…Hickenlooper said Initiative 88 is the opposite of local control, for it sets a "arbitrary limit" across the state with no room to adjust it locally.

As for Initiative 89, Hickenlooper questioned whether local governments would have "the sophistication" to enforce it.

Via Gannett's Raju Chebium, Rep. Polis responds:

Democratic Rep. Jared Polis said one measure he wants to include on the state's November ballot would give local governments the power to approve or reject fracking operations without fear of reprisal from the oil and gas industry. Another measure would allow residents to decide how far fracking wells should be from their homes and businesses.

Fracking may be appropriate far from residential neighborhoods and in rural and industrial areas, but communities must have the ultimate say over whether the wells can sprout up nearby, he said.

"It's perfectly reasonable for residents to feel that it shouldn't be in residential neighborhoods. That should be up to them if they want it," Polis said. "If Loveland residents want fracking, they should be able to have it. If Fort Collins residents don't, they shouldn't be sued." [Pols emphasis]

Our understanding is that despite the swift closing of ranks against these initiatives on the part of Democratic insiders, Rep. Polis remains fully committed to passing them. The fact is, whatever fear has been put into establishment Democrats about consequences from running these initiatives, Polis can defensibly argue he is simply representing his district–where three cities have already passed moratoria, and in the case of Lafayette an outright ban, on hydraulic fracturing. That's a point getting lost as Democrats across the state–Mark Udall, Andrew Romanoff, Ed Perlmutter, and many others–fall in line behind Hickenlooper in opposition to these ballot measures, and the chattering class groupthink ramps up against them.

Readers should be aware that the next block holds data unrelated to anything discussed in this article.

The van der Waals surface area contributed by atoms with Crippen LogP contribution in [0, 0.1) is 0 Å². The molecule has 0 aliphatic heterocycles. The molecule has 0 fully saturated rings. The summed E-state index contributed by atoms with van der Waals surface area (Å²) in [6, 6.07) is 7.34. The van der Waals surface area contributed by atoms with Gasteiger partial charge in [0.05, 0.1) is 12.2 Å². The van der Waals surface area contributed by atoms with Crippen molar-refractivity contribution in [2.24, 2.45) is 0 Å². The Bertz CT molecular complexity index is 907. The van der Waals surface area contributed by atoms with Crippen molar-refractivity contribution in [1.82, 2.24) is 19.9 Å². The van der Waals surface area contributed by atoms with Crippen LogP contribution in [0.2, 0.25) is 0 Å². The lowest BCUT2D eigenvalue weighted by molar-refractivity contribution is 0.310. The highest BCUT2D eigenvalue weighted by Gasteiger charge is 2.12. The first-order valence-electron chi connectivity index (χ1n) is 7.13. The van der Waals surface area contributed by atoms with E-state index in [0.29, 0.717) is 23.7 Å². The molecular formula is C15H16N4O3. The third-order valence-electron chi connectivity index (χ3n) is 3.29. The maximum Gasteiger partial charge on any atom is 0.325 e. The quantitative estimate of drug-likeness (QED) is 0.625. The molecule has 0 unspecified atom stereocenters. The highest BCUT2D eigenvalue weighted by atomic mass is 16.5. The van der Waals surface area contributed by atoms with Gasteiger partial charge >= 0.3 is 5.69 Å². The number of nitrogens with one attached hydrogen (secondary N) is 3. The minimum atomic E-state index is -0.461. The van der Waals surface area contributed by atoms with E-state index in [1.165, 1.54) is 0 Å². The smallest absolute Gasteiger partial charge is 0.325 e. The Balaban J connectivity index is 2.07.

One of the most popular arguments against these initiatives aimed at Democrats is the assumption "certainty" that they will hurt Democratic electoral prospects this November, either directly or indirectly from the resources expended in the fight. We continue to see a plausible scenario wherein Democrats benefit from these initiatives by stoking turnout, even as individual Democratic candidates give themselves cover by opposing them. Today, as Democrats disappoint conservationists with their stand against local control, they still know Democrats are closer to their position than Republicans will ever be. While these initiatives might be setting up 2015 for a divisive blue-on-blue fight over the issue, that doesn't mean the damage will be felt at the polls this year.

And it wouldn't be the first time the voters proved bolder than the leaders.

Democrats Call Out Beauprez’s “47% Moment”

A press release from Colorado Democratic Party chairman Rick Palacio this morning:

"Clearly Congressman Beauprez thinks he's better than Colorado's seniors, veterans, firefighters, students and hard-working families in our great state," Palacio said. "Instead of apologizing for his ridiculous and derisive comments, Congressman Beauprez stood by his remarks claiming that half of the population are freeloaders who are "perfectly happy" that someone else is paying the bill," said Colorado Democratic Party Chairman Rick Palacio.

There are lots of politically self-destructive on-record moments for Bob Beauprez awaiting publicity, and although we've discussed a few of them in this space, the majority of that material has not been seen by Colorado voters. Democrats are right to zero in on Beauprez's "47% speech" early, given the similarity of his remarks to those made by Mitt Romney during the 2012 presidential campaign. For Romney, this was a gaffe from which his campaign arguably never recovered, and in hindsight was probably his fatal mistake. It's just too easy, as Colorado Democrats show in this video, to alienate such politicians from ordinary voters by explaining how, whether they realize it or not, they are either part of that 47% or know someone who is.

Once that sinks in, it's easy to make the case that Beauprez–like Romney–doesn't have their best interests at heart.

Friday Open Thread

"The difficulty lies not so much in developing new ideas as in escaping from old ones."

–John Maynard Keynes